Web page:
HARRIS: Well, we mention bands like Led Zeppelin, Pink Floyd, the Beatles, and others to set the era and evoke all the things that come with it, but the focus of ROCKSTARS is, typically, going to be on legacies we create for characters, acts, and legends that fit within the musical periods they're set in. What I'm trying to write, and give to Megan to immortalize, are original mysteries and quirks in history that fit alongside the commonly known ones, you know?
IC: Kelly Fitzpatrick, colorist of SNOWFALL, is coloring ROCKSTARS, too. Joe, Megan, what do you like about her work? Why was she the right choice for the series?
HUTCHISON: Kelly makes my drawings come to life! She's amazing and I reference her style when I have to color various covers. I'm so lucky that not only is she mad talented, but she just gets the tone and feel for the page. Her colors fit the time periods, and gives them that great psychedelic vibe. She's also just a really cool lady.
HARRIS: Kelly's the best. Fantastic talent and energy. We love Kelly...Kelly, please never leave us...
IC: We've talked about the music, but there are demons in this, too. What role does the supernatural play in ROCKSTARS?
HUTCHISON: I'll let Joe field this one.
HARRIS: Long story short, ROCKSTARS posits that much of the quirky, strange, apocryphal, unresolved, and just plain weird anecdotes, stories, and mythologized accounts that make up the fabric of rock'n'roll are connected by this sort of supernatural wavelength...this higher (or lower) level to what we're hearing that some of our characters can discern, if not influence. Jackie, our rock detective guy, uncovers this emerging pattern related to unsolved groupie murders dating back to the 1970s that somehow involve this legendary band we've created, Blue Rider, and their sorcerous and brilliant mercurial rogue of a guitar god leader and architect, Jimmy James. As Jackie's investigation leads him down some really strange turns, illuminating much about his own family history and introducing him to some pretty dark, powerful, and scary folks, this larger landscape will emerge.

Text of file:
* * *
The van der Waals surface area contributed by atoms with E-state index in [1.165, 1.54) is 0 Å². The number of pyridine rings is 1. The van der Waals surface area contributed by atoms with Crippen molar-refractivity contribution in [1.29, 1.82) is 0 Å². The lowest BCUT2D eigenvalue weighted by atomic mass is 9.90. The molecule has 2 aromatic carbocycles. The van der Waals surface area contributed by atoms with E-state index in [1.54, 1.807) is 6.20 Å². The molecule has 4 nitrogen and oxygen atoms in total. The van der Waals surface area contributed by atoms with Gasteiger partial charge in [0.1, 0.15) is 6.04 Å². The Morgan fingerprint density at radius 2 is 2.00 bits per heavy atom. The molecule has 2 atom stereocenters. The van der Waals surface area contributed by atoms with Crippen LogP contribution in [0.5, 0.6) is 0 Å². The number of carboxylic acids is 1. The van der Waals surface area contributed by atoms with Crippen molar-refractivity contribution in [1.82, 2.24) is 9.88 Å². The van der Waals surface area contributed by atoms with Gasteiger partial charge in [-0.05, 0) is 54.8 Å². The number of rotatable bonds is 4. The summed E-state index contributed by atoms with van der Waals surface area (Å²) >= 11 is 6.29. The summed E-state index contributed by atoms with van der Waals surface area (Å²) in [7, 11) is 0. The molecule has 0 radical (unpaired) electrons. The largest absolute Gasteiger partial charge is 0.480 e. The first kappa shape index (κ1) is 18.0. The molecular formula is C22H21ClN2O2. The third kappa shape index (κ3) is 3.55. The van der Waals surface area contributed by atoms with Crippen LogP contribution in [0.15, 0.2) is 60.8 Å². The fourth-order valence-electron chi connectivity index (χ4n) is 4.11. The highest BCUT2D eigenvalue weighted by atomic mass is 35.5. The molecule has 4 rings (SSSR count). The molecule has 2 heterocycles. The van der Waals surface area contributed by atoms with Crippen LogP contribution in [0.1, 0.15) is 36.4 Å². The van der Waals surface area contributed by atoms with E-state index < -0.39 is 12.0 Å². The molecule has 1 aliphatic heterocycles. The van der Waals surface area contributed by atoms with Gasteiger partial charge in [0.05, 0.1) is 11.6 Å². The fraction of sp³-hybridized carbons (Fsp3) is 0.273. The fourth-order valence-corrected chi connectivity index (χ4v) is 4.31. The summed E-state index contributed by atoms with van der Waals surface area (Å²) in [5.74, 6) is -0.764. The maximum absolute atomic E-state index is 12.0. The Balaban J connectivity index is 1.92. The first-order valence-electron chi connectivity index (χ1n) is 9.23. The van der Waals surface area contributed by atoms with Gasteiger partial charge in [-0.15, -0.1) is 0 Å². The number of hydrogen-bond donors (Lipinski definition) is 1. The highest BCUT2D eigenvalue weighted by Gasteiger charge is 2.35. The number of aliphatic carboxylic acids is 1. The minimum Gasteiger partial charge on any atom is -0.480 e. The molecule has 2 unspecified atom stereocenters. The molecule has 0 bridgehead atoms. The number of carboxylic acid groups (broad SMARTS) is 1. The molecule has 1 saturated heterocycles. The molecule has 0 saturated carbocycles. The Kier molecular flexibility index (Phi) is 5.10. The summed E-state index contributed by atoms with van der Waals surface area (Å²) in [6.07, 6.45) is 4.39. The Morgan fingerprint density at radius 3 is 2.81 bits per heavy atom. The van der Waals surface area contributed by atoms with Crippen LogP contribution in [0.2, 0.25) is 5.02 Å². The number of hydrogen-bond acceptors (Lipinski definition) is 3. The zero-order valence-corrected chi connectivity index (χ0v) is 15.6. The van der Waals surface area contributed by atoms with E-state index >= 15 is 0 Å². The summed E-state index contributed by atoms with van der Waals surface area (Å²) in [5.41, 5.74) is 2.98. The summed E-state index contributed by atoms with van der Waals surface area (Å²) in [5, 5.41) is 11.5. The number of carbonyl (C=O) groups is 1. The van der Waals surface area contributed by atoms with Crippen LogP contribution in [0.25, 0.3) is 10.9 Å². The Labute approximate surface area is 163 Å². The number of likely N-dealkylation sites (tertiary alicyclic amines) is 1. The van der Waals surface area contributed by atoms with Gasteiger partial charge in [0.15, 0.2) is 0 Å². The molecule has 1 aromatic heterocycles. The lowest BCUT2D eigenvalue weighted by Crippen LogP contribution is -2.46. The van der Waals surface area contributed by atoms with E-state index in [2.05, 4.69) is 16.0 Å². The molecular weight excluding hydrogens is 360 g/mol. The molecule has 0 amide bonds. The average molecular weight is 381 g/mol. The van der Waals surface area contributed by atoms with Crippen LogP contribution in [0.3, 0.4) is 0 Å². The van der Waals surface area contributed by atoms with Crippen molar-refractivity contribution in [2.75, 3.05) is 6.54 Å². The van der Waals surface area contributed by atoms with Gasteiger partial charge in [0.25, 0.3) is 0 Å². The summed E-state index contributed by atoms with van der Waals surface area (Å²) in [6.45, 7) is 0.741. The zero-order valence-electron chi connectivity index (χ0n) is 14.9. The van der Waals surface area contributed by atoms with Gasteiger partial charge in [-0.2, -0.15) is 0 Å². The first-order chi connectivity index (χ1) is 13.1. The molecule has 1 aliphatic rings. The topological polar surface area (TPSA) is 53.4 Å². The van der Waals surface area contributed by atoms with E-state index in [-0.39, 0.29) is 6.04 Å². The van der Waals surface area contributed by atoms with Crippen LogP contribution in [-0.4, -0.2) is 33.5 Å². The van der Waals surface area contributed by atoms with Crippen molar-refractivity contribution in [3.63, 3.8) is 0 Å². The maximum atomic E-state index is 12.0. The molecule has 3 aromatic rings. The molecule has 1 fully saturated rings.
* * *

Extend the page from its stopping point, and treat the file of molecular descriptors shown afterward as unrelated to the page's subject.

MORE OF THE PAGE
Jackie and Dorothy will discover that so much about rock's myth and mystery is connected to this odd game played by demonic "Gamesmen" who actually possess rockstars and other talented personalities, imbue them with what they have to offer...augmenting their talent, sharpening their voices and visions, and locking arms in a mutual quest to reach the pinnacle of rock superstardom. I don't want to give too much away, but I'd like to think we're exploring some territory that goes beyond the well-worn "Sold My Soul For Rock'n'Roll" paradigm that's been a kind of stock in trade rock story since forever.
TUNES TO LISTEN TO WHILE READING ROCKSTARS:
- Led Zeppelin's Physical Graffiti for its swirling, artistic peaks
- Pink Floyd's Animals for its ambition
- The Doors' Soft Parade, for how it speaks to the darker undercurrents we're exploring
- David Bowie's Low, thanks to his energy and sexuality providing a lot of inspiration for both Sable and Jimmy James in the book
- Swans' To Be Kind. The weird repeating and somewhat discordant rhythms really build up into this sweeping soundscape, like a modern spin on psychedelic ballads
- Bauhaus' In The Flat Field, a great mix of driving beats and dark rock melodies with a touch of silliness
ROCKSTARS #1 is available now.